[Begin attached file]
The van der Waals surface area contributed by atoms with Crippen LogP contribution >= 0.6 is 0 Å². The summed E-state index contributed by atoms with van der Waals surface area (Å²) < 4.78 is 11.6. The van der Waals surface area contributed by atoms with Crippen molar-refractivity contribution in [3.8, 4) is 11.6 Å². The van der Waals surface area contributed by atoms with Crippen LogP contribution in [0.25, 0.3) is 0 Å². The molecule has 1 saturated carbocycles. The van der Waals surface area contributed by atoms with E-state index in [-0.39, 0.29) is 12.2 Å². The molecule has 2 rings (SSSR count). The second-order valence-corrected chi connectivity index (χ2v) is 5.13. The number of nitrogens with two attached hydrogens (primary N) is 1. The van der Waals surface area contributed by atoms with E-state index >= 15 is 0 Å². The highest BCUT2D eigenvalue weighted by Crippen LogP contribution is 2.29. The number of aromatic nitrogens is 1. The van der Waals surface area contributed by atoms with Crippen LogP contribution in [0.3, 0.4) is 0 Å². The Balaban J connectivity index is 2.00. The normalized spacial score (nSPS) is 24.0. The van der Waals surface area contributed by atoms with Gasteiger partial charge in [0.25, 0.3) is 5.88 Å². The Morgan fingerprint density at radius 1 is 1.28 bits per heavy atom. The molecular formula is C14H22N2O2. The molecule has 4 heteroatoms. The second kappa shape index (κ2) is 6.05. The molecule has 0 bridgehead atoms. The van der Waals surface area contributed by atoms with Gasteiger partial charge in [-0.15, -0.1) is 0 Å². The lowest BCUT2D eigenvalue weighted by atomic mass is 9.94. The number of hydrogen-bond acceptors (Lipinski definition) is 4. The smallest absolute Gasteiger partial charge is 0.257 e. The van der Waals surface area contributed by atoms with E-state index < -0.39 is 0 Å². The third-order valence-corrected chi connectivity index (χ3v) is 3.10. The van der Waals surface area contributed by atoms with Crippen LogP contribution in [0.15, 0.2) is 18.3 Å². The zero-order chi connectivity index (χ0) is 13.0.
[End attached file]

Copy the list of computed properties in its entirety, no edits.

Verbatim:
The van der Waals surface area contributed by atoms with Crippen LogP contribution >= 0.6 is 0 Å². The summed E-state index contributed by atoms with van der Waals surface area (Å²) < 4.78 is 11.6. The van der Waals surface area contributed by atoms with Crippen molar-refractivity contribution in [3.8, 4) is 11.6 Å². The van der Waals surface area contributed by atoms with Crippen LogP contribution in [0.25, 0.3) is 0 Å². The molecule has 1 saturated carbocycles. The van der Waals surface area contributed by atoms with E-state index in [-0.39, 0.29) is 12.2 Å². The molecule has 2 rings (SSSR count). The second-order valence-corrected chi connectivity index (χ2v) is 5.13. The number of nitrogens with two attached hydrogens (primary N) is 1. The van der Waals surface area contributed by atoms with E-state index >= 15 is 0 Å². The highest BCUT2D eigenvalue weighted by Crippen LogP contribution is 2.29. The number of aromatic nitrogens is 1. The van der Waals surface area contributed by atoms with Crippen LogP contribution in [0.3, 0.4) is 0 Å². The Balaban J connectivity index is 2.00. The normalized spacial score (nSPS) is 24.0. The van der Waals surface area contributed by atoms with Gasteiger partial charge in [0.25, 0.3) is 5.88 Å². The Morgan fingerprint density at radius 1 is 1.28 bits per heavy atom. The molecular formula is C14H22N2O2. The molecule has 4 heteroatoms. The second kappa shape index (κ2) is 6.05. The molecule has 0 bridgehead atoms. The van der Waals surface area contributed by atoms with Gasteiger partial charge in [-0.15, -0.1) is 0 Å². The lowest BCUT2D eigenvalue weighted by atomic mass is 9.94. The number of hydrogen-bond acceptors (Lipinski definition) is 4. The smallest absolute Gasteiger partial charge is 0.257 e. The van der Waals surface area contributed by atoms with E-state index < -0.39 is 0 Å². The third-order valence-corrected chi connectivity index (χ3v) is 3.10. The van der Waals surface area contributed by atoms with Crippen LogP contribution in [0.15, 0.2) is 18.3 Å². The zero-order chi connectivity index (χ0) is 13.0.